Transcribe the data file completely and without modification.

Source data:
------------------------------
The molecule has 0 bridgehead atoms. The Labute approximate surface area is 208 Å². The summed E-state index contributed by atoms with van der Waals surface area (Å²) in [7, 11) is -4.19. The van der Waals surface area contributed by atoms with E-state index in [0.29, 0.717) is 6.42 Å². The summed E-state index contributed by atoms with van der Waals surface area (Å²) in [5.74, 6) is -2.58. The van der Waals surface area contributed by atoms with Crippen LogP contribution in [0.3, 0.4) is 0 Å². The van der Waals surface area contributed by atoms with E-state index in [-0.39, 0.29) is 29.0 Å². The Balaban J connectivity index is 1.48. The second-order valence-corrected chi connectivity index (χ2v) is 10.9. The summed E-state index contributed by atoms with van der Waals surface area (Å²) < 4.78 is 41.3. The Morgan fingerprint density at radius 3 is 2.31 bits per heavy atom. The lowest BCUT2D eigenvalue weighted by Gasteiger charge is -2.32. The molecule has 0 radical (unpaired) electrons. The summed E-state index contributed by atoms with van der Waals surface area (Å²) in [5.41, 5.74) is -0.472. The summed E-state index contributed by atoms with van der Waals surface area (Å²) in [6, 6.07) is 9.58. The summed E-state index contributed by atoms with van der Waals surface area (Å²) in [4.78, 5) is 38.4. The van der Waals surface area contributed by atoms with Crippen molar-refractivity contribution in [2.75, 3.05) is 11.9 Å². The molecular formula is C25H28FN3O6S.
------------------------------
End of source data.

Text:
The molecule has 0 bridgehead atoms. The Labute approximate surface area is 208 Å². The summed E-state index contributed by atoms with van der Waals surface area (Å²) in [7, 11) is -4.19. The van der Waals surface area contributed by atoms with E-state index in [0.29, 0.717) is 6.42 Å². The summed E-state index contributed by atoms with van der Waals surface area (Å²) in [5.74, 6) is -2.58. The van der Waals surface area contributed by atoms with Crippen LogP contribution in [0.3, 0.4) is 0 Å². The van der Waals surface area contributed by atoms with E-state index in [-0.39, 0.29) is 29.0 Å². The Balaban J connectivity index is 1.48. The second-order valence-corrected chi connectivity index (χ2v) is 10.9. The summed E-state index contributed by atoms with van der Waals surface area (Å²) < 4.78 is 41.3. The Morgan fingerprint density at radius 3 is 2.31 bits per heavy atom. The lowest BCUT2D eigenvalue weighted by Gasteiger charge is -2.32. The molecule has 0 radical (unpaired) electrons. The summed E-state index contributed by atoms with van der Waals surface area (Å²) in [5.41, 5.74) is -0.472. The summed E-state index contributed by atoms with van der Waals surface area (Å²) in [6, 6.07) is 9.58. The summed E-state index contributed by atoms with van der Waals surface area (Å²) in [4.78, 5) is 38.4. The van der Waals surface area contributed by atoms with Crippen molar-refractivity contribution in [2.75, 3.05) is 11.9 Å². The molecular formula is C25H28FN3O6S.